Building the LRT line in the Macau peninsula will entail a number of challenges
MB November 2021 Special Report | LRT, the unloved
As of 2015, official documents held that “as for the Macau peninsula line, the south section was still in the design and revision phase. The consultation result for the north section was released in the middle of 2015. The coastal routing plan, among three routing plans, won the most support from the public.”
But the following year, the same official reports took a very different approach: “The government planned to prioritize the construction of the Barra Station and the Seac Pai Van Line, while the actual route of the Macau Peninsula Line needs to be followed up on afterwards.”
This was the moment Chui Sai On’s Government decided to put plans to take the LRT to the Peninsula back in the drawer, opting instead for the two connections currently agreed upon: to Barra in the west, and along the eastern edge, underground, to the Border Gate.
A year ago, the Secretary for Transport and Public Works, Raimundo do Rosário, admitted that the construction of an LRT line through the Macau Peninsula was not in the Government’s plans in the “short term” and noted that the priorities for the next 20 years are well defined in the Macau Master Plan project (see the related story in this special report).
The explanation given by Mr Rosário is generic (“I think it is very difficult to build the LRT within Macau”), but it ultimately addresses the most sensitive topic: many of Macau’s streets lack the conditions for viaducts, and underground construction would cause so many problems for the population that no one dares take the decision.
Along the way came several layouts, several proposals that in various ways intended to run a loop through the periphery of the Peninsula.
Interestingly, when Hong Kong’s MTR company presented its first study in 2003, the Peninsula was not part of the plan. At the time, this proposal was the target of much criticism, and Secretary Ao Man Long decided to suspend it.
A second MTR study “corrected” the first, suggesting, in addition to Taipa and Cotai, a line on the Peninsula (a peripheral loop).
“So far Macau has been the region with the highest vehicle-density. The streets in Macau are very narrow, while the roads available are very few, which leads to serious congestion, and many traffic accidents,” wrote a team of researchers led by Huajun Tang, Faculty of Management and Administration, Macau University of Science and Technology.
So, is it possible to solve this and other Peninsula problems without the LRT?
Ziwei Huang, a researcher from the City University of Macau’s School of Innovation and Design, tells Macau Business, “What we need to discuss are the main manifestations of the traffic problem on the Macau Peninsula. In my opinion, traffic problems on the Macau Peninsula take two primary forms. One is the intertwining of the relationship between people and vehicles and the conflicts between pedestrian and vehicle activities that threaten the safety of pedestrians. The second is the improper behaviour of motorcycles and motor vehicles in the vehicle lane (such as illegal parking, occupying the road, etc.), which seriously affects the travel experience of pedestrians.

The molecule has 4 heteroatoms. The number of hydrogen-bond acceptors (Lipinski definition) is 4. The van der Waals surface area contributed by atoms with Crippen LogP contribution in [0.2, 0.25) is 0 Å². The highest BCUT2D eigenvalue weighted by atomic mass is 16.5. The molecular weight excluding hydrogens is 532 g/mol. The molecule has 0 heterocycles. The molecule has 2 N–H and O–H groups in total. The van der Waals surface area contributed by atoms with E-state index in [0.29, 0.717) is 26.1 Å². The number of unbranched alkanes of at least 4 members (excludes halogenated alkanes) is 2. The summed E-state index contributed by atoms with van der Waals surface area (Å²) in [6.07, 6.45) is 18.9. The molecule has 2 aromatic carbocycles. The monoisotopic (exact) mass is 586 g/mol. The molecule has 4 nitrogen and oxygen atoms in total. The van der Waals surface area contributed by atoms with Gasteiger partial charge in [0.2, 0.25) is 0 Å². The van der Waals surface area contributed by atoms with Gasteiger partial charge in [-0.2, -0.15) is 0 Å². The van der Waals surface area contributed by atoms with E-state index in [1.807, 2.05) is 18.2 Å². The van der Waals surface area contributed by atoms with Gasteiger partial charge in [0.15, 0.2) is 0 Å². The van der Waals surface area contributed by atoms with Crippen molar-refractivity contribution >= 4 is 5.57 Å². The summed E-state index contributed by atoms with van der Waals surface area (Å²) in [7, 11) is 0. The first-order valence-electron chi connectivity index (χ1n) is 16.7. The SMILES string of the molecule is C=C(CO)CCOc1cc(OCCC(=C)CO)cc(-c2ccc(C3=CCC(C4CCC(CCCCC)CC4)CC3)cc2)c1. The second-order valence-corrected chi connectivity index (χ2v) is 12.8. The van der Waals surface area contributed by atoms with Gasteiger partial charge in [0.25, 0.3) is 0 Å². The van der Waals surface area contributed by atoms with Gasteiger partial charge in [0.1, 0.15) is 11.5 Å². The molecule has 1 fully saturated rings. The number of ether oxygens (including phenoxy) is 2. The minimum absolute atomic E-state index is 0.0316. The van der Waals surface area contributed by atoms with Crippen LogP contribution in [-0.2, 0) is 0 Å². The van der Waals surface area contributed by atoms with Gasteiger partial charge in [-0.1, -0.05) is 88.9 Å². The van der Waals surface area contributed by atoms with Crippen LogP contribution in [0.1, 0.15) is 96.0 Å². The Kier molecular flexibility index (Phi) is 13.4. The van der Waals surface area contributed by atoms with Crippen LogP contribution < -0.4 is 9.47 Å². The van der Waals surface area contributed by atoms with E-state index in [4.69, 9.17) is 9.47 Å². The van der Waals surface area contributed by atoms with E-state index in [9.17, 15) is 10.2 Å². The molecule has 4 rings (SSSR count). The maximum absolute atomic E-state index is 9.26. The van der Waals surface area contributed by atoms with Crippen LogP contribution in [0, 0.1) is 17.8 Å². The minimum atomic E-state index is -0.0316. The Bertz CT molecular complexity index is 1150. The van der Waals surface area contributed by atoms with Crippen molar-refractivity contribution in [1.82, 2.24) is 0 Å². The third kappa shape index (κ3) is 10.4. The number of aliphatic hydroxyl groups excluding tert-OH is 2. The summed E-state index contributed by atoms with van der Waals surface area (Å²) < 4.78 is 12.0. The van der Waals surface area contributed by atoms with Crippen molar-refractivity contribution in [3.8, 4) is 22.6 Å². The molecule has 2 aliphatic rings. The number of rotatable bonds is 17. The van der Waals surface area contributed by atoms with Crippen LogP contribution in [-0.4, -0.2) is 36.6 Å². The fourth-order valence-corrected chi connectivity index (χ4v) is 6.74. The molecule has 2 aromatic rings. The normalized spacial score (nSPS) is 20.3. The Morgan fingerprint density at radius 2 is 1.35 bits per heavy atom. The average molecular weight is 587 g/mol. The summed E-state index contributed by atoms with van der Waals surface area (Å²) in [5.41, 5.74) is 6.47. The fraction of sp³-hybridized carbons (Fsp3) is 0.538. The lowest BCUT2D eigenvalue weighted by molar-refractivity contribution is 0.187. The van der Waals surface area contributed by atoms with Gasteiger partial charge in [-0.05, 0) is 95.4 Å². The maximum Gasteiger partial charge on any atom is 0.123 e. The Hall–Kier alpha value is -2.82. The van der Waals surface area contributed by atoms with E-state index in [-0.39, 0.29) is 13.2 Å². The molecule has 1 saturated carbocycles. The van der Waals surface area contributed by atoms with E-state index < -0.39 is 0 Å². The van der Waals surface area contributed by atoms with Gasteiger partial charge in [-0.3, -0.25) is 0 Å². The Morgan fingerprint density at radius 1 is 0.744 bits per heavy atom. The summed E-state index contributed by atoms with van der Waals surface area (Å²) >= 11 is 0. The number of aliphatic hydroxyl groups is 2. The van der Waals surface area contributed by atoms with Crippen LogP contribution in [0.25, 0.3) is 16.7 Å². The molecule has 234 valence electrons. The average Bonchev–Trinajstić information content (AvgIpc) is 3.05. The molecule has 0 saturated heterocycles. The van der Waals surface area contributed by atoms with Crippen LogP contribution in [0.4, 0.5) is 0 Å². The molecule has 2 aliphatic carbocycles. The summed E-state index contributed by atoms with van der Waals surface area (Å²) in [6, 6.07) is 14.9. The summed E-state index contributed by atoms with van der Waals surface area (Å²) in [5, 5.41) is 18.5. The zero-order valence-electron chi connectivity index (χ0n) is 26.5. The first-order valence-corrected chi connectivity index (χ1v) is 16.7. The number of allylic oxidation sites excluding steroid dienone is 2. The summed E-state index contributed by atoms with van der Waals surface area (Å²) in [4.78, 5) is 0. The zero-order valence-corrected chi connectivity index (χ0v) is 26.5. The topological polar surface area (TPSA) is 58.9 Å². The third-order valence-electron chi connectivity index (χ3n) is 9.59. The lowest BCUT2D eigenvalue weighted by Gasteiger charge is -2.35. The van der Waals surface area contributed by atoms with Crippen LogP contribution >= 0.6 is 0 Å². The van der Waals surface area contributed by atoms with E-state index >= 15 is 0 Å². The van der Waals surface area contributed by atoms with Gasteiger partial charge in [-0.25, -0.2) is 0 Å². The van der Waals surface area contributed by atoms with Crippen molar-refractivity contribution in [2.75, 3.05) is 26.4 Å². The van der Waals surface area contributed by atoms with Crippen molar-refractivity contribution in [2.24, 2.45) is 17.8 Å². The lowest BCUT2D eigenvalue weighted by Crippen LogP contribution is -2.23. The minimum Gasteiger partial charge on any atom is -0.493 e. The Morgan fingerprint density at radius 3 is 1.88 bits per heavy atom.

“The combination of the travel habits of Macau residents, the spatial dimensions of the Macau Peninsula and the coverage of bus stops leads to about 75 per cent of local residents believing that buses are convenient, fast and low-cost, making them the first choice for travel,” Huang points out in his thesis.
“Implementation of the LRT system on the Peninsula is in fact not sought after by residents. Therefore, I think the LRT does not occupy a dominant position in the ‘public traffic priority’ strategy,” he adds.
“On the contrary, to solve the core of the peninsula’s traffic problem with the ‘public traffic priority’ strategy it is necessary to take a ‘people-oriented’ idea as the starting point for optimizing the environment for pedestrian activity within the public transportation system (bus) and slow travel system,” Dr Huang tells Macau Business.
Ziwei Huang’s research leads him to conclude, “I think the planning of the LRT from Barra to the Border Gate will be shelved for a long time, even stopped.”
The reasons: the spatial dimensions at street level would require an elevated track. “Due to the characteristics of the streets on the Macau Peninsula (especially in the Inner Harbour area), there is currently no extra space for the construction of light rail tracks. On the other hand, if the light rail were built as an elevated line, it would greatly affect the amount of light reaching the buildings along the street and the street interface, and there would be a certain negative impact on the visual landscape.”
Huang, who recently authored a paper titled Public Transport Priority Policy in the Macau Peninsula, believes “the bus route system from Barra to the Border has been configured as a network, and residents do not need the LRT system as a travel option. From a cost perspective, in the absence of construction results, the LRT has invested about 50 billion into the project budget, and the public may have lost confidence in the project.”
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